Smile Train & Operation Smile Comments on The New York Times article of February 24, 2011

Smile Train and Operation Smile were very surprised at the tone of, and certain inaccuracies in, the article.

The merger of the two organizations, who share the same mission, will create a stronger combined organization which can help more children with cleft lip and cleft palates in more countries around the world.

The following are the facts:

Published in the NYT: “In the nonprofit equivalent of a putsch”

To characterize this merger as a putsch is not only inflammatory, but also suggests that
every merger that takes place without the unanimous agreement of every board member
is a putsch. Unfortunately the reporter chose to rely on biased, inaccurate and
inflammatory material provided by opponents of the merger, rather than focus on the
programmatic benefits that will arise as a result of this combination.

The intent of this merger is to build a bigger, stronger combined organization that,
drawing upon the complementary skills, experiences, partnerships and methodologies
developed by both organizations over decades, will be able to help even more children
around the world who suffer from cleft lip and cleft palate. To lose sight of these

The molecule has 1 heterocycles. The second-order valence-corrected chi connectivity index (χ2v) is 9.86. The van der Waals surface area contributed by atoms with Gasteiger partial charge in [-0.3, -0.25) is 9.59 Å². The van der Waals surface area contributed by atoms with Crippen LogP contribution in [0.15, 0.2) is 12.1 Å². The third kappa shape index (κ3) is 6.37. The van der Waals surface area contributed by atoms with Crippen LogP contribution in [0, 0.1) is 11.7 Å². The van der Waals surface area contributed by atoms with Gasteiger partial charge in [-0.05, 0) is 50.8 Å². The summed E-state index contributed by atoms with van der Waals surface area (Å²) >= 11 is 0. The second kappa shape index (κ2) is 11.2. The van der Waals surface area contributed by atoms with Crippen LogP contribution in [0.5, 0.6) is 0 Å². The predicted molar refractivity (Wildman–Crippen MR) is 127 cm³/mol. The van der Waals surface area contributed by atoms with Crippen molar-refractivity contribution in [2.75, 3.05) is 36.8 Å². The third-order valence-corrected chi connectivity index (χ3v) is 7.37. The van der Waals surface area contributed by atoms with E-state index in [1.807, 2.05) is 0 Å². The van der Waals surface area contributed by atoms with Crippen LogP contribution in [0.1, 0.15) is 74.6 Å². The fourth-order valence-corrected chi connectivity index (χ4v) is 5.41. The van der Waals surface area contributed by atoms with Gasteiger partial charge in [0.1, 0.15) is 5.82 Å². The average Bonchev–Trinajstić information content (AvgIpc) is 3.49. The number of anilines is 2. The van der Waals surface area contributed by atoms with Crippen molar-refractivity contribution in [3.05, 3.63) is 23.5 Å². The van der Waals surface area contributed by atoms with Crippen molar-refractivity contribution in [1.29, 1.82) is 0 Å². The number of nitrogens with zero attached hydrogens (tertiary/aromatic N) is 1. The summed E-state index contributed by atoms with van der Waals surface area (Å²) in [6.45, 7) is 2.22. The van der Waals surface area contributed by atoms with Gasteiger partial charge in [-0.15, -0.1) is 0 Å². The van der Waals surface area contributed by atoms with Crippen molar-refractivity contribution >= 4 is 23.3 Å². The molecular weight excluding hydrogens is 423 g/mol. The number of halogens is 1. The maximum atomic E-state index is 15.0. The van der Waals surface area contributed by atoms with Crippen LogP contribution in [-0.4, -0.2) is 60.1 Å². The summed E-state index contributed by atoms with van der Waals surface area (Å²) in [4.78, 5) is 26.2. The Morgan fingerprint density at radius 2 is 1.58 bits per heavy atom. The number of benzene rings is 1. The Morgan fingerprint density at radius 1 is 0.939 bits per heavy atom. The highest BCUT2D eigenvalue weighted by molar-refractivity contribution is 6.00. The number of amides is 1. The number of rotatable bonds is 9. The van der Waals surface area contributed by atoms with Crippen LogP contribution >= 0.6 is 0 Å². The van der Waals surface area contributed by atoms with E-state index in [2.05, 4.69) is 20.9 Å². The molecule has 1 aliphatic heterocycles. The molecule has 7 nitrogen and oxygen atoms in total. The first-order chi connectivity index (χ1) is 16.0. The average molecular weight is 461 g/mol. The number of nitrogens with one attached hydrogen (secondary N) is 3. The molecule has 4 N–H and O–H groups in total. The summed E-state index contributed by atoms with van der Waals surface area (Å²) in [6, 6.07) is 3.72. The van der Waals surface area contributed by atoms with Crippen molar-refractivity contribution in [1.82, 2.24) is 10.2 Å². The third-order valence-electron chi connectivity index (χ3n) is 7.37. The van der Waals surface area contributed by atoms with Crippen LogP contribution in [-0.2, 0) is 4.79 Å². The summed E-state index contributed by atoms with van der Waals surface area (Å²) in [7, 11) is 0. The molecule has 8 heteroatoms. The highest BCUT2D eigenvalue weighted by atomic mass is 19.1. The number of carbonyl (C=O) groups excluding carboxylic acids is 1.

objectives, and the shared charitable mission and goals of both Smile Train and
Operation Smile, is unfortunate and can only hurt those children that the combined
organization hopes to help.

“Mr. Wang and four Smile Train board members who are also employees of his businesses
engineered the merger and presented it as a fait accompli at a regularly scheduled board
meeting on Feb. 8, board members who opposed it said.”

The process leading up to the Smile Train’s Board’s consideration of the merger reflected
the unfortunate history of animosity between the two organizations. Given the historic
mistrust, the initial overtures between the organizations were carried out cautiously and
privately between the Operation Smile leadership, Mr. Wang and a few other Smile Train
Board members. Both sides were concerned about confidentiality—they wanted to build
trust and establish the framework for a potential strategic alliance before sharing the